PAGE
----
A numeric scalar in the interval (0,1) giving the target probability coverage of the intervals. Defaults to 0.95. |

`lv.mc` |
If the predictions are made marginalizing over the latent variables, then number of Monte-Carlo samples to take when performing the relevant integration. |

`return.alllinpred` |
If |

`...` |
Not used. |

In the Bayesian MCMC framework, predictions are based around the posterior predictive distribution, which is the integral of the quantity one wants to predict on, integrated or averaged over the posterior distribution of the parameters and latent variables. For example, on the linear predictor scale, predictions are made as,

`\eta_{ij} = \alpha_i + \beta_{0j} + \bm{x}^\top_i\bm{\beta}_j + \bm{z}^\top_i\bm{b}_j + \bm{u}^\top_i\bm{\theta}_j; \quad i = 1,\ldots,n; j = 1,\ldots,p,`

where `\beta_{0j} + \bm{x}^\top_i\bm{\beta}_j`

is the component of the linear predictor due to the covariates `\bm{X}`

plus an intercept, `\bm{z}^\top_i\bm{b}_j`

is the component due to response-specific random intercept, `\bm{u}^\top_i\bm{\theta}_j`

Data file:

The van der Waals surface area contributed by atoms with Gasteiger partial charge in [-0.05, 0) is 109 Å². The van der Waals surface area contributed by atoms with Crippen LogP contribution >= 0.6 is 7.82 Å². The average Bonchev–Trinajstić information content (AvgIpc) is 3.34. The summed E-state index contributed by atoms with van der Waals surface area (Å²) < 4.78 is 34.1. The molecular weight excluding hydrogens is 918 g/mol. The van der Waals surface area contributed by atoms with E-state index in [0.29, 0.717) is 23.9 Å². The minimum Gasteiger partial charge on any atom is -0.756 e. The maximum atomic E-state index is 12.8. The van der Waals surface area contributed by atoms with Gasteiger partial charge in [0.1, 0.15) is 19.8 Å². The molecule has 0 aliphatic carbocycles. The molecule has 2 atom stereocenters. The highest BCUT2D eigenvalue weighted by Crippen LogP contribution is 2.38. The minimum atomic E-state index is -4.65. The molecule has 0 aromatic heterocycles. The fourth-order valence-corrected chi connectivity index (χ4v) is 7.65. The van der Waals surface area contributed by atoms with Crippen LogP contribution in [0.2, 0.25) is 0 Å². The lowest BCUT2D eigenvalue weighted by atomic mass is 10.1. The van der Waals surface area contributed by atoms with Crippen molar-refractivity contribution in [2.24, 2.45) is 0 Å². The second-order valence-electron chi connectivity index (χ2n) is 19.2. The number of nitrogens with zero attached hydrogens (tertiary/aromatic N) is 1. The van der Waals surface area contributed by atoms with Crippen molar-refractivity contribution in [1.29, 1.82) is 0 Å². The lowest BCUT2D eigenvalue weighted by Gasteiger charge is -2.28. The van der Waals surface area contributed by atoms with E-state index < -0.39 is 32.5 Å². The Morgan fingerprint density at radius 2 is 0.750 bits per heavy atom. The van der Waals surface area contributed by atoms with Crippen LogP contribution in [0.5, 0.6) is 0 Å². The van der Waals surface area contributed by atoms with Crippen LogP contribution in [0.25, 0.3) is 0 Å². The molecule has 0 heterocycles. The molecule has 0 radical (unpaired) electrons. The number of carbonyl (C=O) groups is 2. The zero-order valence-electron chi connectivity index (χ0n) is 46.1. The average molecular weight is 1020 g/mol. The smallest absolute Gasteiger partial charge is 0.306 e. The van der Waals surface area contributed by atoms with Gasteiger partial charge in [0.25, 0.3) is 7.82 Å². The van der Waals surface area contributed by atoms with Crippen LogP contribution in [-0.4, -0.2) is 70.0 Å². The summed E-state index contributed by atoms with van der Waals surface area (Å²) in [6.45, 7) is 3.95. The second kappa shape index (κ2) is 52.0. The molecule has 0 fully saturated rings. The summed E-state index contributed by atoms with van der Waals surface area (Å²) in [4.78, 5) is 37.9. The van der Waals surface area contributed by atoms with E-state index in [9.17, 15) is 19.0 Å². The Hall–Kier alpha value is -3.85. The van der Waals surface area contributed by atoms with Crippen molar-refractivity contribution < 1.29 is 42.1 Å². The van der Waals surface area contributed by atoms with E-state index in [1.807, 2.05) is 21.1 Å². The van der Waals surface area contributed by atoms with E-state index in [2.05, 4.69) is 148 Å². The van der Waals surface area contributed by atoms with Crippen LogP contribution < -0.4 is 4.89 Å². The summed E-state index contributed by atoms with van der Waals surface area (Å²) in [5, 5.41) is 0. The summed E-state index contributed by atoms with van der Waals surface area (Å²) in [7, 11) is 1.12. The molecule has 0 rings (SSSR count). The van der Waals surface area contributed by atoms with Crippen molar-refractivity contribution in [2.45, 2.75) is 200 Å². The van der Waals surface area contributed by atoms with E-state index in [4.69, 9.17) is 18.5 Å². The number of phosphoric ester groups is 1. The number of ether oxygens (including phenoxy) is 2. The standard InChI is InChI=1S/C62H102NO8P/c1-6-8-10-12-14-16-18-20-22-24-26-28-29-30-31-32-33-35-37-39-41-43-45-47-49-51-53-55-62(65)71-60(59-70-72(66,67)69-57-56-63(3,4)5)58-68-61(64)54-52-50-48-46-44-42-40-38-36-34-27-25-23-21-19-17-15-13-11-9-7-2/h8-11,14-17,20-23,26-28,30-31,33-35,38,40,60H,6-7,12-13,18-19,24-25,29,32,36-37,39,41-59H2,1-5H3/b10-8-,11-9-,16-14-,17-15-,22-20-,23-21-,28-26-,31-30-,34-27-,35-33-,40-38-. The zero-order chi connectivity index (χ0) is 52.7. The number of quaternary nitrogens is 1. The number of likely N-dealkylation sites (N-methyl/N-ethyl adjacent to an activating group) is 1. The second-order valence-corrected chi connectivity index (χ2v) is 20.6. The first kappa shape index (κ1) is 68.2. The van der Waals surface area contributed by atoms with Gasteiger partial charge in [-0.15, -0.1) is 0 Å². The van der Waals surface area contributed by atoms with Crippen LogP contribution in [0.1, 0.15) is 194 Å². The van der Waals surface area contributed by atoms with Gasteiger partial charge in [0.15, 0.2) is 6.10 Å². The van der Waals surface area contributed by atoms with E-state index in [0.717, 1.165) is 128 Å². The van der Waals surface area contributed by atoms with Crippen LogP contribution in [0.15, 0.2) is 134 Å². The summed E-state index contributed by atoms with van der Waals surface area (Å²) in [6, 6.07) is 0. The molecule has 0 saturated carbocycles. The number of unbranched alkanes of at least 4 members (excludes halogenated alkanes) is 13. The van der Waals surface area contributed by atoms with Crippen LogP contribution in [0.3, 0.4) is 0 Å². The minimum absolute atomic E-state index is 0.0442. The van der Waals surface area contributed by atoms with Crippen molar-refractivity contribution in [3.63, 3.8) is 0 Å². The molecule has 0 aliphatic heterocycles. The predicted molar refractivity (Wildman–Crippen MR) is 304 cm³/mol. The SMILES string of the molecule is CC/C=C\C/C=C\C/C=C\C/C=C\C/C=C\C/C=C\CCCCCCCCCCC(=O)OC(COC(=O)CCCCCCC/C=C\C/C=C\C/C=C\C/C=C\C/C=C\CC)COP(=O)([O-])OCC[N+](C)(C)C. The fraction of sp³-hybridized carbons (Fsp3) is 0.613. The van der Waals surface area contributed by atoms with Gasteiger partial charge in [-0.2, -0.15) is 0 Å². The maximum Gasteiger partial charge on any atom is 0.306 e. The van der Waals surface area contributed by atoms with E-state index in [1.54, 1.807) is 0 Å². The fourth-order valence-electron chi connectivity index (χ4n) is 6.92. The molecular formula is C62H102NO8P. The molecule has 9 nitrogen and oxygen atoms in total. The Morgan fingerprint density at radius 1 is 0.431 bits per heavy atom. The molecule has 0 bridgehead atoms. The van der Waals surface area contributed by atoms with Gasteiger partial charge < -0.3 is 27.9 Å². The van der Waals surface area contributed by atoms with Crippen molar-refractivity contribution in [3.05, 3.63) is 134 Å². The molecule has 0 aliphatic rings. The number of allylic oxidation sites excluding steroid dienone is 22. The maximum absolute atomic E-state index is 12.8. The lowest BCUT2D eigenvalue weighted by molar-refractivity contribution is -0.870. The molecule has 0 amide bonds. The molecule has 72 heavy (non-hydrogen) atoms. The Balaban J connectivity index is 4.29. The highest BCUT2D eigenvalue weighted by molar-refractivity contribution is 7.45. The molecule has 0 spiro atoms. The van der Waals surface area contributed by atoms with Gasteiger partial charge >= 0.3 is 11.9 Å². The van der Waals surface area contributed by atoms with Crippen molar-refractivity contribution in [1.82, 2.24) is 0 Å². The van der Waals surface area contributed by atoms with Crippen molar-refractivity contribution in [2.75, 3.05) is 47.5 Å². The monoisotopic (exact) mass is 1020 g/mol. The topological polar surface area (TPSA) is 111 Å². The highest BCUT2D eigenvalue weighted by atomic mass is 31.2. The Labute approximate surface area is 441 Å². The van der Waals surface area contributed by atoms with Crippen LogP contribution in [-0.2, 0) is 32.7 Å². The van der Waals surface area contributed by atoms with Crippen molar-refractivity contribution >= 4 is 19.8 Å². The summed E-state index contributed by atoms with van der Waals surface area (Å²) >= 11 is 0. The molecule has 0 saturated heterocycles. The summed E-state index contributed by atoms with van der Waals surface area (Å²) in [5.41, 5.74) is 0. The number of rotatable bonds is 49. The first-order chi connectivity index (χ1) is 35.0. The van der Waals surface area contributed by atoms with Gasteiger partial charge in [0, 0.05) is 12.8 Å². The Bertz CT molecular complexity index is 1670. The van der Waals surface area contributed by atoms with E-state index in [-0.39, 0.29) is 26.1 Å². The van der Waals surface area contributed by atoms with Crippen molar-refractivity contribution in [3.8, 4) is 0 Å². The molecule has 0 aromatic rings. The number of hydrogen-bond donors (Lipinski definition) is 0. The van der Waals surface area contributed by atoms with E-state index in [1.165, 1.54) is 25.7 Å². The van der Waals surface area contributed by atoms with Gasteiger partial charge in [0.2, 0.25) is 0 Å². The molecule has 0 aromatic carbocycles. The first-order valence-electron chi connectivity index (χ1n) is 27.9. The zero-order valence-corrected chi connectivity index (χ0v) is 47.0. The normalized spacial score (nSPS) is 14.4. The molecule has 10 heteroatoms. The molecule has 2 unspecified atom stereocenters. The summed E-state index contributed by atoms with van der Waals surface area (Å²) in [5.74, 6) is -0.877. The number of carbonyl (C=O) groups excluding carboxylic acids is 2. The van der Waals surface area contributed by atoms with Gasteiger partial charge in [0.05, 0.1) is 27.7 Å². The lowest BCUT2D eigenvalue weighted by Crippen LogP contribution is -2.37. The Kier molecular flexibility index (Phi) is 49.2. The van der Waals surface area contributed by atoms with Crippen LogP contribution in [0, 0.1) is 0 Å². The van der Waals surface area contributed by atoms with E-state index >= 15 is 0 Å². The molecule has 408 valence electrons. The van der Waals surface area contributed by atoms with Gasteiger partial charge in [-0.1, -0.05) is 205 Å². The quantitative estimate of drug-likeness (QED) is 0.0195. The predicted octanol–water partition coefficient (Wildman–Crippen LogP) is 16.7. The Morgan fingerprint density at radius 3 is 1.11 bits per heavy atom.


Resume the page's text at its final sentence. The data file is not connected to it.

is the component due to the latent variables, and `\alpha_i`

is the component due to one or more fixed or random row effects. Not all of these components may be included in the model, and the above is just representing the general case.

Note that for the above to work, one must have saved the MCMC samples in the fitted boral object, that is, set `save.model = TRUE`

when fitting.

Two types of predictions are possible using this function:

The first type is

`predict.type = "conditional"`

, meaning predictions are made conditionally on the predicted latent variables and any (random) row effects and response-specific random intercepts included in the model. This is mainly used when predictions are made onto the*same*set of sites that the model was fitted to, although a`newX`